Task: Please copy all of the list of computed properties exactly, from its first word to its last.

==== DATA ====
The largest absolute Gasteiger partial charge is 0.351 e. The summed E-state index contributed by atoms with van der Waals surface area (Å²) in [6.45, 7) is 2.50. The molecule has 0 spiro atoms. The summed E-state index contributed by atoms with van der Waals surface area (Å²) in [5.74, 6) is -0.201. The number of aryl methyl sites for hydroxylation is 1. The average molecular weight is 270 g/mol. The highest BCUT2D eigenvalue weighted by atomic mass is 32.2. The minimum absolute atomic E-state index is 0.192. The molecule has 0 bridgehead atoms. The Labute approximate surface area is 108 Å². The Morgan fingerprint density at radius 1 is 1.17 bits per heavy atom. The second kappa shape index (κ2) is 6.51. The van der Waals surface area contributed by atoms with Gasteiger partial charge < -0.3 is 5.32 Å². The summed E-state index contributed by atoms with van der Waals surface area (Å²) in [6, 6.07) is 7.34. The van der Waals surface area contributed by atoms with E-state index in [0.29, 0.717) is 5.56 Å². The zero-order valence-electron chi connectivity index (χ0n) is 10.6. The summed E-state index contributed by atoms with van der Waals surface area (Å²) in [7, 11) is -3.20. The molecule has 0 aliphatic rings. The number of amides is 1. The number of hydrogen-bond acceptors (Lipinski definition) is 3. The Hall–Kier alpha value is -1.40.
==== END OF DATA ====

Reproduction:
The largest absolute Gasteiger partial charge is 0.351 e. The summed E-state index contributed by atoms with van der Waals surface area (Å²) in [6.45, 7) is 2.50. The molecule has 0 spiro atoms. The summed E-state index contributed by atoms with van der Waals surface area (Å²) in [5.74, 6) is -0.201. The number of aryl methyl sites for hydroxylation is 1. The average molecular weight is 270 g/mol. The highest BCUT2D eigenvalue weighted by atomic mass is 32.2. The minimum absolute atomic E-state index is 0.192. The molecule has 0 bridgehead atoms. The Labute approximate surface area is 108 Å². The Morgan fingerprint density at radius 1 is 1.17 bits per heavy atom. The second kappa shape index (κ2) is 6.51. The van der Waals surface area contributed by atoms with Gasteiger partial charge < -0.3 is 5.32 Å². The summed E-state index contributed by atoms with van der Waals surface area (Å²) in [6, 6.07) is 7.34. The van der Waals surface area contributed by atoms with E-state index in [0.29, 0.717) is 5.56 Å². The zero-order valence-electron chi connectivity index (χ0n) is 10.6. The summed E-state index contributed by atoms with van der Waals surface area (Å²) in [7, 11) is -3.20. The molecule has 0 aliphatic rings. The number of amides is 1. The number of hydrogen-bond acceptors (Lipinski definition) is 3. The Hall–Kier alpha value is -1.40.